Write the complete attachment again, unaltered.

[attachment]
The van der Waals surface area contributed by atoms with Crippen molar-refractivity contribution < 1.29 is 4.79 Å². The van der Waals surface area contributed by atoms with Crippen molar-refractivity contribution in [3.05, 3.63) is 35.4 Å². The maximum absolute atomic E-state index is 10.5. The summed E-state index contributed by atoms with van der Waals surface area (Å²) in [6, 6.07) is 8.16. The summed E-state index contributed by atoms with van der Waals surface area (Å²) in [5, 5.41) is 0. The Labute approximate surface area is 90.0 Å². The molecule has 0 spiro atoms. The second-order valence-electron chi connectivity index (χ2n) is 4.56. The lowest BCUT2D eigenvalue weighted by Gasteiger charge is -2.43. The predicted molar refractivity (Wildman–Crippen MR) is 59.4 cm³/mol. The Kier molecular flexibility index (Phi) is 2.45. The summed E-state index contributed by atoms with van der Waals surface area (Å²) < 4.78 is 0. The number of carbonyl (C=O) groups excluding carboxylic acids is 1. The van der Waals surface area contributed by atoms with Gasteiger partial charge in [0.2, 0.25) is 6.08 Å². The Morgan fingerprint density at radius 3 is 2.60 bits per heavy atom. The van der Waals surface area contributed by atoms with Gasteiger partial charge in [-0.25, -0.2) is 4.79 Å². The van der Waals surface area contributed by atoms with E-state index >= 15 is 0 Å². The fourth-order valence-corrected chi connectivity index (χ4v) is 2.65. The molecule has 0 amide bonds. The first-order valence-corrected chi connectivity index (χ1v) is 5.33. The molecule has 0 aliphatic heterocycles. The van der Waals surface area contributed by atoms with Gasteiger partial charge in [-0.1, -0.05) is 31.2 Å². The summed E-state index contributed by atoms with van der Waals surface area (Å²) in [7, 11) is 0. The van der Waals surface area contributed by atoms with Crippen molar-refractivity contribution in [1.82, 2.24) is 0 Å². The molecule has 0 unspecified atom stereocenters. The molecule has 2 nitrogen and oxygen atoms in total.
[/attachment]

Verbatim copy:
The van der Waals surface area contributed by atoms with Crippen molar-refractivity contribution < 1.29 is 4.79 Å². The van der Waals surface area contributed by atoms with Crippen molar-refractivity contribution in [3.05, 3.63) is 35.4 Å². The maximum absolute atomic E-state index is 10.5. The summed E-state index contributed by atoms with van der Waals surface area (Å²) in [6, 6.07) is 8.16. The summed E-state index contributed by atoms with van der Waals surface area (Å²) in [5, 5.41) is 0. The Labute approximate surface area is 90.0 Å². The molecule has 0 spiro atoms. The second-order valence-electron chi connectivity index (χ2n) is 4.56. The lowest BCUT2D eigenvalue weighted by Gasteiger charge is -2.43. The predicted molar refractivity (Wildman–Crippen MR) is 59.4 cm³/mol. The Kier molecular flexibility index (Phi) is 2.45. The summed E-state index contributed by atoms with van der Waals surface area (Å²) < 4.78 is 0. The number of carbonyl (C=O) groups excluding carboxylic acids is 1. The van der Waals surface area contributed by atoms with Gasteiger partial charge in [0.2, 0.25) is 6.08 Å². The Morgan fingerprint density at radius 3 is 2.60 bits per heavy atom. The van der Waals surface area contributed by atoms with Gasteiger partial charge in [-0.25, -0.2) is 4.79 Å². The van der Waals surface area contributed by atoms with E-state index >= 15 is 0 Å². The fourth-order valence-corrected chi connectivity index (χ4v) is 2.65. The molecule has 0 amide bonds. The first-order valence-corrected chi connectivity index (χ1v) is 5.33. The molecule has 0 aliphatic heterocycles. The van der Waals surface area contributed by atoms with Gasteiger partial charge in [-0.1, -0.05) is 31.2 Å². The summed E-state index contributed by atoms with van der Waals surface area (Å²) in [7, 11) is 0. The van der Waals surface area contributed by atoms with Crippen molar-refractivity contribution in [1.82, 2.24) is 0 Å². The molecule has 0 unspecified atom stereocenters. The molecule has 2 nitrogen and oxygen atoms in total.